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In the Taiwanese harbor town Keelung, thousands of onlookers of all generations gather to watch lanterns burn as part of Ghost Month festivities. Devotees fill the elaborate creations with symbolic money before releasing the lanterns into the water and setting them on fire as offerings to spirits. Professional divers ensure the lanterns make it past incoming waves.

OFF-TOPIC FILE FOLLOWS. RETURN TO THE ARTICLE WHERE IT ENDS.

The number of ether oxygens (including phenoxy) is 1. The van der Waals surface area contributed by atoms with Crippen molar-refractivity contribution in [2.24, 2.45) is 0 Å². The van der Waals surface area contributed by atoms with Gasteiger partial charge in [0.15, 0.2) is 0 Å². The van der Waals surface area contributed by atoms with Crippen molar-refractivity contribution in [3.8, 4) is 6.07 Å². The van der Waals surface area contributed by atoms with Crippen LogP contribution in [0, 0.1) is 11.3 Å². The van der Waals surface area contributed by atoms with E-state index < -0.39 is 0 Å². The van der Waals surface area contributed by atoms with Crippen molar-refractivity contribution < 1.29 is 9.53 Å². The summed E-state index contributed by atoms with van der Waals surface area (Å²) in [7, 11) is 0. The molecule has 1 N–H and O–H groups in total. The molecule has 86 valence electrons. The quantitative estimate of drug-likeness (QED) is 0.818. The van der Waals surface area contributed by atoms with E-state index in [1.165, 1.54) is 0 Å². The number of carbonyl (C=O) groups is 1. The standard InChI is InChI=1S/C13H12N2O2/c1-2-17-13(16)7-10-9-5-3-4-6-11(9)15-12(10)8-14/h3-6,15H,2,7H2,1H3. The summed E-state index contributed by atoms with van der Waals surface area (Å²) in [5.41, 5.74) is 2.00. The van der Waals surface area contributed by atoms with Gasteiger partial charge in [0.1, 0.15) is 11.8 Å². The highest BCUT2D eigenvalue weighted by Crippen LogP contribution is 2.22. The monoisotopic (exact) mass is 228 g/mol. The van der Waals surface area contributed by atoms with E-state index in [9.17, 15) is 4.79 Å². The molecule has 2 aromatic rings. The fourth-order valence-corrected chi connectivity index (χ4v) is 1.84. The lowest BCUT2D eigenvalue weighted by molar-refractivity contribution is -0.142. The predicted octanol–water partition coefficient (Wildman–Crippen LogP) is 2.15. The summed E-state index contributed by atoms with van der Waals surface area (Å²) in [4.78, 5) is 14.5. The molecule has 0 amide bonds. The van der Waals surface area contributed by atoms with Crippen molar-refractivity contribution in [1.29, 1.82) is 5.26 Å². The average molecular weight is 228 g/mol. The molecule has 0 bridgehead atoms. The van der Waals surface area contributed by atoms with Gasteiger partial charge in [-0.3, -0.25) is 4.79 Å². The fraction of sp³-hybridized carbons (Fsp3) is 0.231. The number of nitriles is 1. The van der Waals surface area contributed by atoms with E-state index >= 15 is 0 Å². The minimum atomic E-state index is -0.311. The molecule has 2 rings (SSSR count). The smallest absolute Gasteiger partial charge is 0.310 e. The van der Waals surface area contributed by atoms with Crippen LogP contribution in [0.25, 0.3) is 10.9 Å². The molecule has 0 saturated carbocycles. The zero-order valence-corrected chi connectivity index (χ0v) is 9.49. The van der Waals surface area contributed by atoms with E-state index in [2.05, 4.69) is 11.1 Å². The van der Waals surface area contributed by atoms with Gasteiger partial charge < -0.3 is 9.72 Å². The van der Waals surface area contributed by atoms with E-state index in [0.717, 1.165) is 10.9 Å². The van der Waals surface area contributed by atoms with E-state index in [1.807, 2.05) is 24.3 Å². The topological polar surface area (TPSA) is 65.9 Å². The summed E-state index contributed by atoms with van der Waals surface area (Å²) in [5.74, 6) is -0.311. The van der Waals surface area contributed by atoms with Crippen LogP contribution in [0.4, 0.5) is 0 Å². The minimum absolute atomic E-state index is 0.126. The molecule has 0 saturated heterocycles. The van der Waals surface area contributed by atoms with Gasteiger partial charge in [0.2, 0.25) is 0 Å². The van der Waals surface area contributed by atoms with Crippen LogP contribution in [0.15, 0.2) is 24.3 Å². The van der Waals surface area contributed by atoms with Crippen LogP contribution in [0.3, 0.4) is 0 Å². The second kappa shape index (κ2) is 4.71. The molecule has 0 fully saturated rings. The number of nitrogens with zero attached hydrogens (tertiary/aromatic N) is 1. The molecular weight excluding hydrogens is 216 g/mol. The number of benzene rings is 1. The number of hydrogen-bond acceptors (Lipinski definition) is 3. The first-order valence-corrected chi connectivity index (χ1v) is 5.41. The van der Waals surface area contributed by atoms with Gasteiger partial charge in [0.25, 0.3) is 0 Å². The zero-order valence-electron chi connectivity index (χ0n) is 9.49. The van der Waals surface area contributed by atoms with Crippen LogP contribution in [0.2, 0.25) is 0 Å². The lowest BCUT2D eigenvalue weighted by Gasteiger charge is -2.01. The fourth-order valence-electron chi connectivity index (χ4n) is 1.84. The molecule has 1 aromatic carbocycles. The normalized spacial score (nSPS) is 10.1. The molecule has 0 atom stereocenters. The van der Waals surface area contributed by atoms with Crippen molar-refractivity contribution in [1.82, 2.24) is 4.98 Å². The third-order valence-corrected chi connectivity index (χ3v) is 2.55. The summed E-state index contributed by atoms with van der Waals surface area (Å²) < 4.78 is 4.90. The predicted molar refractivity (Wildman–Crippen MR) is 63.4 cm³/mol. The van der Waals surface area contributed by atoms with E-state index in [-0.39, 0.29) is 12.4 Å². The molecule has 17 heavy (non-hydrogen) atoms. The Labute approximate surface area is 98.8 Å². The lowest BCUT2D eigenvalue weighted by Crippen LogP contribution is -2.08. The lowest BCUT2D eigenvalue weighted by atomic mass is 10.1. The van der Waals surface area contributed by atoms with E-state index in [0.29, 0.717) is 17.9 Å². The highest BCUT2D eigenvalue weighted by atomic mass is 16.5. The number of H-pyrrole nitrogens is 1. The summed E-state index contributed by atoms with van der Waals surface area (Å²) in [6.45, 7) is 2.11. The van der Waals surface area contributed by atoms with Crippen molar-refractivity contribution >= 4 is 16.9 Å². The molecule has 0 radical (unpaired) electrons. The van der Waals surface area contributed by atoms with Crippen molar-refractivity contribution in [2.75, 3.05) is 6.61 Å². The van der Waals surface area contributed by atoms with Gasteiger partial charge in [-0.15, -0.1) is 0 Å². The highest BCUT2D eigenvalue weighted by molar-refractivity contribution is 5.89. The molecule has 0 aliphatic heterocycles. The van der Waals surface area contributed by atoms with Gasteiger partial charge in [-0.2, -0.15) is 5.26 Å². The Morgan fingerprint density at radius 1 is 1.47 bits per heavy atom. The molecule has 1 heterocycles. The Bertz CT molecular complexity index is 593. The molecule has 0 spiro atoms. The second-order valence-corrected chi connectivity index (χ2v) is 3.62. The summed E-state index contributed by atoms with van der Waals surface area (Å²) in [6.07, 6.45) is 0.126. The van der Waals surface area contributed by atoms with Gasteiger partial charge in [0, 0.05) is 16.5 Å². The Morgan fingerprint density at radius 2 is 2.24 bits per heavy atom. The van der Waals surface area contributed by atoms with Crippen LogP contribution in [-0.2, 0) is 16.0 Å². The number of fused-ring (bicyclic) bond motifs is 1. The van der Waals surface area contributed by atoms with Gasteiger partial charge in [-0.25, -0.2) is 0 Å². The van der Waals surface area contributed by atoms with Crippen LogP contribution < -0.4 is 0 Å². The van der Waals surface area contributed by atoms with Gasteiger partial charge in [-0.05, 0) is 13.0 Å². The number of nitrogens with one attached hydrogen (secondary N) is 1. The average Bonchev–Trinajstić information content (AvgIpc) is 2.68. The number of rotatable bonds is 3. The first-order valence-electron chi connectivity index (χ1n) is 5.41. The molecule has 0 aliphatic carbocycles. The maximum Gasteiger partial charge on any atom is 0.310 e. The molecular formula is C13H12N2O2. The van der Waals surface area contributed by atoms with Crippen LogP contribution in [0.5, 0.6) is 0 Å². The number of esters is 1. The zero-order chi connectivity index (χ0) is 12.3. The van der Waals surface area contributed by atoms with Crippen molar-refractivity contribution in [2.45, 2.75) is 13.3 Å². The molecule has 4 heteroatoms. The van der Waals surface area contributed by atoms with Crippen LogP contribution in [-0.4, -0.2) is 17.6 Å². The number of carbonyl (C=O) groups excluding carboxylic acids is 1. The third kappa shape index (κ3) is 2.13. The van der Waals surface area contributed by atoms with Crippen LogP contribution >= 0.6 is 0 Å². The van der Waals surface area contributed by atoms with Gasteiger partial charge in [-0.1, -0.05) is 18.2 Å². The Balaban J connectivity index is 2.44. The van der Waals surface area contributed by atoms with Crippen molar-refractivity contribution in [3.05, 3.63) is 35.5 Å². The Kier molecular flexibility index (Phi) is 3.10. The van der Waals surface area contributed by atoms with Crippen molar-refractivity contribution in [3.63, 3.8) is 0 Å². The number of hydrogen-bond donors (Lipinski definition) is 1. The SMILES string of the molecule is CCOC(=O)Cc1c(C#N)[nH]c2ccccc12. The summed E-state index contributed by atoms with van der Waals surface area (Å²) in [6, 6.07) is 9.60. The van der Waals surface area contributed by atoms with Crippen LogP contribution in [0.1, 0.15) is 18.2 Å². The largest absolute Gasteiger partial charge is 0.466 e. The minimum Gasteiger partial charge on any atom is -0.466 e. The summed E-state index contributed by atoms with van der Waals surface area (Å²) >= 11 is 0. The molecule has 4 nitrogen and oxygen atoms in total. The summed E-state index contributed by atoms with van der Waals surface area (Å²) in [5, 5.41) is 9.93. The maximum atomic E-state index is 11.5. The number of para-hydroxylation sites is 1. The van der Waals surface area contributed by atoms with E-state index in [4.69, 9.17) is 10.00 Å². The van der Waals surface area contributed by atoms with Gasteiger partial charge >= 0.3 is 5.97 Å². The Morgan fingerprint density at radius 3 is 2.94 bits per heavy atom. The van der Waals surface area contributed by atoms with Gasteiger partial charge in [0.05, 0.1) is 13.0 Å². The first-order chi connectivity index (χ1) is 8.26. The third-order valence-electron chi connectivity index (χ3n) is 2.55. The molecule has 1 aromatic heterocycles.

The lantern featured here was created by craftsman Du Zhen Hao, whom I followed throughout the event. At 29, he is one of Taiwan’s youngest designers of cultural assets. The lantern imitates a temple and features intricate motifs from Chinese mythology: koi fish, the majestic phoenix-like bird Fenghuang, and snarling dragons. Inside, Du arranged a bedroom and a living room, including a tiny TV set—all made out of paper—to guarantee a pleasing ambiance for the ghosts. I was granted access to the water and positioned myself in the swell, between divers and wistful craftsmen. I watched Du’s lantern burn among the 10 to 15 others that were already disappearing in the waves.